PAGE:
Quality Practice - A resource for nurses and nurse leaders
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Regulation changes affect entry exams and declaration of nursing practice

On Dec. 21, 2016, the Ontario government released changes to the registration regulation under the Nursing Act, 1991.

Now, RN applicants have no limit to the number of times they can write the entry-to-practice exam, NCLEX-RN. For more information, read Q&As about the NCLEX-RN for exam writers.

Also, nurses no longer have to have practised nursing in Ontario during the past three years to renew their memberships in the General or Extended classes. For more information, read declaration of practice FAQs.


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Pilot project on Practice Support

The College is piloting a process to respond to nurses’ practice-related questions and provide them with resources that better meet their needs.

We have closed the Practice Line while we explore how technology can help us better provide nurses and other stakeholders with the information they need. Instead, nurses and others can submit their practice questions using an intake form or by email. They will receive a response from our Practice Support team within three business days.

Using the form, or email, allows us to provide nurses with a consistent and comprehensive response to their practice questions. It also allows us to track the types of questions we receive. We will use this information to develop new resources and respond to emerging practice issues shared with us.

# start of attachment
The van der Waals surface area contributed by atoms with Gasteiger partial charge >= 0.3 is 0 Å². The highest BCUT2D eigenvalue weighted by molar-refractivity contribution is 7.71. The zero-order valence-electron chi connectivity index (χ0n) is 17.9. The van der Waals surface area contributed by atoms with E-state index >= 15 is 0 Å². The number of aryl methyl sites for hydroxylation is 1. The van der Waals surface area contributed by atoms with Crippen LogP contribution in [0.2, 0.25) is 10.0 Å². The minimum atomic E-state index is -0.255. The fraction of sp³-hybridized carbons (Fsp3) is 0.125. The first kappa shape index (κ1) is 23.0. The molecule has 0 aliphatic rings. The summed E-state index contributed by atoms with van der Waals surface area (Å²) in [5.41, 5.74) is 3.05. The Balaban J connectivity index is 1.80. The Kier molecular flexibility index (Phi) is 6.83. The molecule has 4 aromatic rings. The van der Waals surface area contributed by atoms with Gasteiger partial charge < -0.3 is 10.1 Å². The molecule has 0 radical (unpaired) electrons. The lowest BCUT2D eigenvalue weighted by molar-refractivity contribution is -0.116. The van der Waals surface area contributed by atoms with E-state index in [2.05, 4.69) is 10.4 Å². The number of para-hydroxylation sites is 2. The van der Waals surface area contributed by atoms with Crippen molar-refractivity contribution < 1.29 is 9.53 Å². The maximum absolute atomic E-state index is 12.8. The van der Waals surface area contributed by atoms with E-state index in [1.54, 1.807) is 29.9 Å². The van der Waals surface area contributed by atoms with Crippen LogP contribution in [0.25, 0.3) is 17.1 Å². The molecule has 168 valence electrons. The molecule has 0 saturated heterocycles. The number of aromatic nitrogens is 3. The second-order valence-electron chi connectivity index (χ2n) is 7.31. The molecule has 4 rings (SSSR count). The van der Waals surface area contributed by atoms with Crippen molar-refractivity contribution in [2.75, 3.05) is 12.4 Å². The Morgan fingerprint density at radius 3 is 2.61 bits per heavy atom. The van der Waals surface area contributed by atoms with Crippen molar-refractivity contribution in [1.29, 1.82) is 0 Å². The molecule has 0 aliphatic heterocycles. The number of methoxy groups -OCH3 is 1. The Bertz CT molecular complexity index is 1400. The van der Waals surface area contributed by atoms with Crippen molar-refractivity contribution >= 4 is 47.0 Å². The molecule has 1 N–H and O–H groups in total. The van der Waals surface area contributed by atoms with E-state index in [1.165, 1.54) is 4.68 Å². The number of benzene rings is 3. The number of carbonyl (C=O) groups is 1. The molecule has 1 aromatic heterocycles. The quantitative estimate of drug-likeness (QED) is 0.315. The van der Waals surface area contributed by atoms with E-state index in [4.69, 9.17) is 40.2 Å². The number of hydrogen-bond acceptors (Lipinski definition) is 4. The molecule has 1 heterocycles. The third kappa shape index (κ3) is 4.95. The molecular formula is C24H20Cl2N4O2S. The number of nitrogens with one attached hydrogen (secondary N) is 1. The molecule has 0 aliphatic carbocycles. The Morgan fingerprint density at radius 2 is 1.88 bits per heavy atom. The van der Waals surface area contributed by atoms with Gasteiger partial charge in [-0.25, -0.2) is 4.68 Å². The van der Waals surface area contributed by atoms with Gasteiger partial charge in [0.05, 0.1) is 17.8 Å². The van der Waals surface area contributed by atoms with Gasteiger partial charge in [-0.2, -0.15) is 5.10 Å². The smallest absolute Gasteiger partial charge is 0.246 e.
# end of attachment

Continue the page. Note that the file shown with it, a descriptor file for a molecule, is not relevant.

We welcome your feedback on this new approach. Please send your comments to practicesupport@cnomail.org.

We will share our new ways to deliver practice support by Spring 2017.

Read more about Practice Support

Renewal 2017: deadline and Nurse Renewal Check

Nurses have until Tuesday, Feb. 21, 2017 to pay all fees and renew their membership with the College for 2017.

The College will suspend the memberships of nurses who do not renew by that date. This means they will not be able to practise nursing in Ontario until they pay all fees owed to the College. They must also complete an online form and provide the College with a valid email address.

Nurses who are suspended can lift the suspension by renewing or resigning their memberships by Thursday, March 23, 2017. After that date, the College will revoke their memberships.

To confirm if nurses at your facility are registered to practise, use Nurse Renewal Check.

Nurse Renewal Check (formerly Automated Annual Verification of Renewal of Membership or AAVR) is a service the College provides to nursing employers, facility operators and others. It quickly and efficiently checks the membership status of nurses you employ on a full-time, part-time, casual or contractual basis.

The service is an efficient alternative to manually reviewing each nurse’s membership status by phone or using Find a Nurse. This makes it ideal for organizations that employ a large number of nurses.

Nurses can renew their memberships online at www.cno.org/mym. They can also call 1 866 573-5405 (in North America) or 416 849-6135 (outside North America), or email renewal@cnomail.org from Monday to Friday, 8:30 a.m. to 7 p.m. EST.

Nurses can start 2017 Learning Plan

It’s time for nurses to get started on creating their annual Learning Plan for the College’s Quality Assurance (QA) Program. Involvement in QA is a continuous requirement throughout their career as a nurse.

For a complete list of resources nurses need to complete their Learning Plan, go to Quality Assurance (QA) Program.